Besides the main light I’m using a red gel here, because the light is pretty far from the model the 1/2 strength KF concept filter really helps with the lens flare. When the lights are close to the model the 1/4 is a great allrounder but when you want a bit more room in the set the 1/2 is absolutely awesome.
The first image is without the red gel, I already love the way the effect of a real location is created. The vinyl prints are really awesome on photos and add to the illusion of being somewhere else.
But let’s start by adding the red gel and see how the background material responds to the light. This is something that is often overlooked, but every material will respond differently on lighting. And I just love the way the Vinyl mixes the colors.
In the coming week we will release a video per set with an explanation of the lighting on our YouTube channel
https://frankdoorhof.com/web/wp-content/uploads/2022/07/Lois-Juli-16-2022-160-copy.jpg13332000Frank Doorhofhttps://frankdoorhof.com/web/wp-content/uploads/2015/03/studioFD_Logo-1FV.pngFrank Doorhof2022-07-19 16:53:512022-07-19 16:53:51What we did during the workshop with Lois
Loads of people ask me about my opinion about cleaning their sensor. Often people let specialized shops do it for sometimes a lot of money and don’t realize that the moment they zoom (with some lenses) or change lenses they have new dust building up. Let me start by saying that cleaning a sensor is easy as can be. You’re actually not cleaning the sensor itself but the toplayer. Which is actually pretty strong. There is one thing you, however, have to be careful for.
Some sensors (like the Sony) have onboard image stabilization, this means the sensor is “kinda” floating, so when you apply pressure to the sensor you will actually see it move, now that’s not good of course, to solve this just go into the menu and activate “sensor cleaning” this way the sensor will do it’s “magic” and it will lock itself unless you turn the camera off and on again, this is the moment when you can easily just clean your sensor.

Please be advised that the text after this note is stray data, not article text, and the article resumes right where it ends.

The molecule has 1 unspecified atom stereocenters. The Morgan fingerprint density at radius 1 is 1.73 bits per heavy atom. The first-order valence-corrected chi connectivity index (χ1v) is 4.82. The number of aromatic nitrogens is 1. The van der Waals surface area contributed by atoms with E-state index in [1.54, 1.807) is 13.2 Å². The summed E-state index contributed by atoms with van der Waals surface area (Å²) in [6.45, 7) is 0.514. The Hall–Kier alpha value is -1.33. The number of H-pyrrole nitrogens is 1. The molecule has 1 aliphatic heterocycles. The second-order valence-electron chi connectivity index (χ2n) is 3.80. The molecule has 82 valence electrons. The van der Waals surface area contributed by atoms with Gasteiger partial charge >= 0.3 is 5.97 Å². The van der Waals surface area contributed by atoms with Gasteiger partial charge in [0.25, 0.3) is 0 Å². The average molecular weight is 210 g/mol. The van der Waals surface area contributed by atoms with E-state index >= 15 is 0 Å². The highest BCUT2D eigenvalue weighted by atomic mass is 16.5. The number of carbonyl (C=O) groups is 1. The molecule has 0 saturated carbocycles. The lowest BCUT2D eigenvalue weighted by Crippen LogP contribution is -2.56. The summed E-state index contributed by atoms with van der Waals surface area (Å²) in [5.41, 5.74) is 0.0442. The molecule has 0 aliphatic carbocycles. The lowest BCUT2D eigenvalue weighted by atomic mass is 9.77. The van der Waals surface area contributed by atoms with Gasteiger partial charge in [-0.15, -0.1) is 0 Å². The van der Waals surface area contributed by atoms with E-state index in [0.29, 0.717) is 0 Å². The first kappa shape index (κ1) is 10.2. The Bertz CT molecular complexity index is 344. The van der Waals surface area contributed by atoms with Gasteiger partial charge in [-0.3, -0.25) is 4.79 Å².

The in-camera one
To be honest, most cameras nowadays have sensor cleaning but to be clear, I never really had the idea it worked, yeah it sometimes did clean up a little bit but in essence, it’s the less effective way from what I’m going to discuss here.
This is probably the most famous one, and for good reason, often all that is needed to get rid of that dust bulb is a good gust of clean wind. In all honesty, this really is a must buy, if you don’t own any of these well…. get out and get one. And don’t EVER blow into your chamber with your mouth, although cleaning a Medium Format sensor can be done by breathing on it and wiping it clean with a pecpad, this is something that should not and never been done inside a camera.
If I have to choose one device to use for cleaning, this is it. That’s also the reason I opened the article with an image of the arctic butterfly. I’ve been using them for quite some time now and the “new” versions with led lights are absolutely awesome. Operation is very simple, just activate the butterfly and let it run for a few seconds, stop and clean the sensor, it’s a very effective way of cleaning and takes out a lot more than the rocket blower. The main problem with dust is that not all dust is equal, some dust particles are just “resting” on the sensor and can be blown off, but some are a bit more sticky, and that’s where the butterfly comes to the rescue.
They are delivered in a sturdy case so you can take them with you on travels without worrying about damaging it. And trust me I’ve been in loads of situations where a rocket blower just didn’t do it’s work and being in the middle of nowhere without the option to clean your sensor at a camera store is amazingly annoying and takes a lot of time in Photoshop to clean up those beautiful shots, so if you only can take one device with you make sure it’s this one.
Sensor swipes and Eclipse